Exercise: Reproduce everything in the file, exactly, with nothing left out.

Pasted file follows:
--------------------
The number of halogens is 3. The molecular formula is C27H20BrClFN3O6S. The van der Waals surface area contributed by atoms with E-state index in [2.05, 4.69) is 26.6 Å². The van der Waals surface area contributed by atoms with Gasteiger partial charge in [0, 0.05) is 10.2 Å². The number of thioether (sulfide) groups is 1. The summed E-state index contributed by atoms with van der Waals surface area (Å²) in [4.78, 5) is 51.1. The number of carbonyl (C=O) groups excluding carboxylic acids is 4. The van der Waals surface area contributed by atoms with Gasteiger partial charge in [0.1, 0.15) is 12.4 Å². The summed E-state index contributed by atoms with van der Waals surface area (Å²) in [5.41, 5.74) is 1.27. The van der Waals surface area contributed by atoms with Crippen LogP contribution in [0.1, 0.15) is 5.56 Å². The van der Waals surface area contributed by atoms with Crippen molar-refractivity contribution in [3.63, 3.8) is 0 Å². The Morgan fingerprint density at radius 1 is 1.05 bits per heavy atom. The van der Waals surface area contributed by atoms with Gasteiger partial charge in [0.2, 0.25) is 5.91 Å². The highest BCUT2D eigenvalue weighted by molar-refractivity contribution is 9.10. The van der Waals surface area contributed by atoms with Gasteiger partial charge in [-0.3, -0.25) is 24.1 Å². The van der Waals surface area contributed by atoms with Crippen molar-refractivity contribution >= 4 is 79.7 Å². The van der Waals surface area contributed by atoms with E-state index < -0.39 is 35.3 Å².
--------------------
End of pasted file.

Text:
The number of halogens is 3. The molecular formula is C27H20BrClFN3O6S. The van der Waals surface area contributed by atoms with E-state index in [2.05, 4.69) is 26.6 Å². The van der Waals surface area contributed by atoms with Gasteiger partial charge in [0, 0.05) is 10.2 Å². The number of thioether (sulfide) groups is 1. The summed E-state index contributed by atoms with van der Waals surface area (Å²) in [4.78, 5) is 51.1. The number of carbonyl (C=O) groups excluding carboxylic acids is 4. The van der Waals surface area contributed by atoms with Gasteiger partial charge in [0.1, 0.15) is 12.4 Å². The summed E-state index contributed by atoms with van der Waals surface area (Å²) in [5.41, 5.74) is 1.27. The van der Waals surface area contributed by atoms with Crippen LogP contribution in [0.1, 0.15) is 5.56 Å². The van der Waals surface area contributed by atoms with Crippen molar-refractivity contribution in [3.63, 3.8) is 0 Å². The Morgan fingerprint density at radius 1 is 1.05 bits per heavy atom. The van der Waals surface area contributed by atoms with Gasteiger partial charge in [0.2, 0.25) is 5.91 Å². The highest BCUT2D eigenvalue weighted by molar-refractivity contribution is 9.10. The van der Waals surface area contributed by atoms with Gasteiger partial charge in [-0.3, -0.25) is 24.1 Å². The van der Waals surface area contributed by atoms with Crippen molar-refractivity contribution >= 4 is 79.7 Å². The van der Waals surface area contributed by atoms with E-state index < -0.39 is 35.3 Å².